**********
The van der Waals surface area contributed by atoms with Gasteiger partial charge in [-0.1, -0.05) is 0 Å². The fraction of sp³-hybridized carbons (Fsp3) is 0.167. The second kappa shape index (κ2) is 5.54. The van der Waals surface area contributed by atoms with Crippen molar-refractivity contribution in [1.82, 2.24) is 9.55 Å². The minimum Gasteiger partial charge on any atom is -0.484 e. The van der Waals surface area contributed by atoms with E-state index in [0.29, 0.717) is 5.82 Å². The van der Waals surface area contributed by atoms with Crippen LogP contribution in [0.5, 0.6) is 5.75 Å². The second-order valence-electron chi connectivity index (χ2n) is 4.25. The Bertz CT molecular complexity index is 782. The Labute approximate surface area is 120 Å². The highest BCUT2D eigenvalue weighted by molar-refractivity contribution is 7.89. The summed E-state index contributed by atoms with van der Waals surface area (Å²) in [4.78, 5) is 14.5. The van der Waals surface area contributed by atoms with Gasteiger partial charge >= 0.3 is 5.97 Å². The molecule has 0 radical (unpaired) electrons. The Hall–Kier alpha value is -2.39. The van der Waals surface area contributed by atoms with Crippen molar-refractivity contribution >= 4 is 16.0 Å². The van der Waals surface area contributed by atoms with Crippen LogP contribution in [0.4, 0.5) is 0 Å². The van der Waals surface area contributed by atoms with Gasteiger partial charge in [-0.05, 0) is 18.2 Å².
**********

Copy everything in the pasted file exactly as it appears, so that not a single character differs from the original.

The van der Waals surface area contributed by atoms with Gasteiger partial charge in [-0.1, -0.05) is 0 Å². The fraction of sp³-hybridized carbons (Fsp3) is 0.167. The second kappa shape index (κ2) is 5.54. The van der Waals surface area contributed by atoms with Crippen molar-refractivity contribution in [1.82, 2.24) is 9.55 Å². The minimum Gasteiger partial charge on any atom is -0.484 e. The van der Waals surface area contributed by atoms with E-state index in [0.29, 0.717) is 5.82 Å². The van der Waals surface area contributed by atoms with Crippen LogP contribution in [0.5, 0.6) is 5.75 Å². The second-order valence-electron chi connectivity index (χ2n) is 4.25. The Bertz CT molecular complexity index is 782. The Labute approximate surface area is 120 Å². The highest BCUT2D eigenvalue weighted by molar-refractivity contribution is 7.89. The summed E-state index contributed by atoms with van der Waals surface area (Å²) in [4.78, 5) is 14.5. The van der Waals surface area contributed by atoms with Gasteiger partial charge >= 0.3 is 5.97 Å². The molecule has 0 radical (unpaired) electrons. The Hall–Kier alpha value is -2.39. The van der Waals surface area contributed by atoms with Crippen molar-refractivity contribution >= 4 is 16.0 Å². The van der Waals surface area contributed by atoms with Crippen LogP contribution in [0.4, 0.5) is 0 Å². The van der Waals surface area contributed by atoms with Gasteiger partial charge in [-0.05, 0) is 18.2 Å².